I just made a shocking discovery - when deploying QML applications, all the "stock" QML components used in the project are deployed as bare QML files, directly visible in the file system, they are not even tucked away in the application qrc binary as user QML files are. Meaning that anyone can open those human readable files, and write whatever code he needs executed. Also, it is possible to do a fair amount of introspection on
QObject derived types, even from QML, you can crawl down the object tree, analyze the application structure, iterate through object's methods and properties. Plenty of room for malicious hackery. You don't even have to dig for some low level overlooked exploit - it is all just there for the taking.
Are there any security features to prevent that from happening? Something to check deployed QML sourced for modifications perhaps, even as basic as a checksum? If not, are there any strategies towards manually implementing security? It seems the deployment process is pretty much set, that's the way it is and there isn't room for customization?
Also note that from my investigation in relation to this question, it does seem to be possible to override how QML files are resolved, but even if one goes this arduous way, how does that stack with the existing deployment scheme? Is there a "pretty" way to customize the deployment procedure, especially considering it varies drastically between different target platforms.
The question is not about protecting my code from plagiarism, the question is about protecting Qt's code from tampering.
Since many people seem to have a problem with understanding the issue at hand, let me put it in a form of a metaphor, which will hopefully be easier to understand. All locks can be picked, but that doesn't mean it is not a problem if your door comes with no lock whatsoever. Security concerns in the case of a door that cannot be locked are not unfounded just because locks aren't infallible.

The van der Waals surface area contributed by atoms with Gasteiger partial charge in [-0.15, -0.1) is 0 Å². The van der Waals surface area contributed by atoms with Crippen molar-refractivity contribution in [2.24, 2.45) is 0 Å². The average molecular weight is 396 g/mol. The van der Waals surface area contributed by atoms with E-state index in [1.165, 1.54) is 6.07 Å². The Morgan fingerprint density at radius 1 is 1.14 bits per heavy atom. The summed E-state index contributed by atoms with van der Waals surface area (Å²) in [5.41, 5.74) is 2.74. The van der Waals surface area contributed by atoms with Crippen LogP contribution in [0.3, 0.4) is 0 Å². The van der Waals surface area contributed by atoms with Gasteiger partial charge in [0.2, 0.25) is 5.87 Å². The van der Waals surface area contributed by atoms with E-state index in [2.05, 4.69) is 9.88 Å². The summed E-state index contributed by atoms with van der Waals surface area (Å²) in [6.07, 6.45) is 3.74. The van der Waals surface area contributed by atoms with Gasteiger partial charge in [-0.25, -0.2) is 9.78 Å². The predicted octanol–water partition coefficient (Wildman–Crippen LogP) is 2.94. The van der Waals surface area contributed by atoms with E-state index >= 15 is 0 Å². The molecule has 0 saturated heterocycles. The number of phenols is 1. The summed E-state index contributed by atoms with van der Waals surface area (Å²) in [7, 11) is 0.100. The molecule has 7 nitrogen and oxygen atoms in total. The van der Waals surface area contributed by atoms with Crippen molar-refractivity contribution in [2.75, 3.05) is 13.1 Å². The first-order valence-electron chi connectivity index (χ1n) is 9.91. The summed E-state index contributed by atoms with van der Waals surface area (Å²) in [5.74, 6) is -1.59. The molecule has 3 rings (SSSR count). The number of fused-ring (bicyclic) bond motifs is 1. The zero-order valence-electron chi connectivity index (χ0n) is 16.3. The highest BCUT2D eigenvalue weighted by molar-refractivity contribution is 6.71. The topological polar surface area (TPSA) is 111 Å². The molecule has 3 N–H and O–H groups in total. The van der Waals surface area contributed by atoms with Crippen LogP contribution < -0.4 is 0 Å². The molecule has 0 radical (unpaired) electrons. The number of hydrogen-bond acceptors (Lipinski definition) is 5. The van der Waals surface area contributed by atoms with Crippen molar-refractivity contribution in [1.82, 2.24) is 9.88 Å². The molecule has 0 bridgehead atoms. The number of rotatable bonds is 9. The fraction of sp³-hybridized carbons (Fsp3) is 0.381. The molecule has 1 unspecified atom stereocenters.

Yes, all applications can be hacked, but it makes all the difference in the world whether this requires reverse engineering of binaries, finding an overlooked low level vulnerability and a way to exploit it to your malicious intent, or it is as trivial as opening a text file and just writing what you want to happen.
This is not the case of the typical, intrinsic and unavoidable vulnerability, which is up to the developer to try to minimize as much as possible, this is the case of a huge, gaping hole, existing by design in Qt's deployment strategy for QML applications. Not only is addressing this not a responsibility of the developer, on top of that Qt's licensing schemes might very well impede the developer from doing it at all. It is a little hard to implement security when insecurity exists at the framework level and you are not allowed to work around it.
For some reason people seem to miss the reverse engineering aspect of this intrinsic lack of security. Before a hacker begins targeting users, he has to develop the hack. This is where the insecurity is most pronounced. The hacker will undoubtedly have admin/root access to his own machine, so no scheme to protect QML sources from writing will work. Having the QML engine willy–nilly interpret text files makes it all that much easier to hack the application, tremendously easier than exploiting the executable binary. From then on, there are other routes to compromise the user's system (and all widely used systems are vulnerable), but point is, at least from the perspective of the individual app developer, that a compromised system alone doesn't compromise the user's data in my application, as it is stored protected on the file system, but it is exposed in the application. Having the QML engine so insecure and childishly easy to inject any code into the application - that's the big issue here. How easy it is to compromise the QML files on the user's system is secondary and a minor concern. The big problem is how easy QML makes the initial development of the hack.
Lastly, the bias of certain people, whose jobs revolve around Qt is understandable, as is their "professional duty" to downplay flaws, which might hamper its adoption and therefore their business, and even if professional, it is highly unethical when the security and privacy of users is at stake. Investing efforts into undermining the risks is hardly the best way to improve on your product's reputation, those risks will not go away just because you are denying them, they will however go away if you improve on your product. Admitting to the risks and committing to fixing them will surely be a while lot less embarrassing than a potential high profile data leak that makes the headlines.